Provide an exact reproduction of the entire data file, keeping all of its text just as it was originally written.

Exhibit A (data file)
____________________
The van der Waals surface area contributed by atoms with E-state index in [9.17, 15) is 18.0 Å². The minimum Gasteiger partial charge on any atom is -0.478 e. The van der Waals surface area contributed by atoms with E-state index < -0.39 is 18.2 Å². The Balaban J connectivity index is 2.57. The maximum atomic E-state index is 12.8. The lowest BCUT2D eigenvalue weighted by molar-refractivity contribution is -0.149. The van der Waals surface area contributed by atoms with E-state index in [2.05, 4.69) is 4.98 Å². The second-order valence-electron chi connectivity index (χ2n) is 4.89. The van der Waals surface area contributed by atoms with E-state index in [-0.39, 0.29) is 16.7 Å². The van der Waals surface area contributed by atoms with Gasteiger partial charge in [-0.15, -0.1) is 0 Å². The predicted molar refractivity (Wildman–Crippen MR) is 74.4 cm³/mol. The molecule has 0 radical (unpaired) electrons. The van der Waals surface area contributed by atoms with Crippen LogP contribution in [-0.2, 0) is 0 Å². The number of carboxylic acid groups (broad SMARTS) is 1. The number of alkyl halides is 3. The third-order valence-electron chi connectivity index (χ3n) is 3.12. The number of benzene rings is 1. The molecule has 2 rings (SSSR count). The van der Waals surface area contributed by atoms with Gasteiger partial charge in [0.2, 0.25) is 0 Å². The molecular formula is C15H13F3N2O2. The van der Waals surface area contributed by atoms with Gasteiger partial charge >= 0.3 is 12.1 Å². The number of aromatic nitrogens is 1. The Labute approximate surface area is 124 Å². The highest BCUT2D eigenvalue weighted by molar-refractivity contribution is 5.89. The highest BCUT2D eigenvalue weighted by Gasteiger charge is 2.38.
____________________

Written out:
The van der Waals surface area contributed by atoms with E-state index in [9.17, 15) is 18.0 Å². The minimum Gasteiger partial charge on any atom is -0.478 e. The van der Waals surface area contributed by atoms with E-state index < -0.39 is 18.2 Å². The Balaban J connectivity index is 2.57. The maximum atomic E-state index is 12.8. The lowest BCUT2D eigenvalue weighted by molar-refractivity contribution is -0.149. The van der Waals surface area contributed by atoms with E-state index in [2.05, 4.69) is 4.98 Å². The second-order valence-electron chi connectivity index (χ2n) is 4.89. The van der Waals surface area contributed by atoms with E-state index in [-0.39, 0.29) is 16.7 Å². The van der Waals surface area contributed by atoms with Gasteiger partial charge in [-0.15, -0.1) is 0 Å². The predicted molar refractivity (Wildman–Crippen MR) is 74.4 cm³/mol. The molecule has 0 radical (unpaired) electrons. The van der Waals surface area contributed by atoms with Crippen LogP contribution in [-0.2, 0) is 0 Å². The number of carboxylic acid groups (broad SMARTS) is 1. The number of alkyl halides is 3. The third-order valence-electron chi connectivity index (χ3n) is 3.12. The number of benzene rings is 1. The molecule has 2 rings (SSSR count). The van der Waals surface area contributed by atoms with Gasteiger partial charge in [0.2, 0.25) is 0 Å². The molecular formula is C15H13F3N2O2. The van der Waals surface area contributed by atoms with Gasteiger partial charge >= 0.3 is 12.1 Å². The number of aromatic nitrogens is 1. The Labute approximate surface area is 124 Å². The highest BCUT2D eigenvalue weighted by molar-refractivity contribution is 5.89. The highest BCUT2D eigenvalue weighted by Gasteiger charge is 2.38.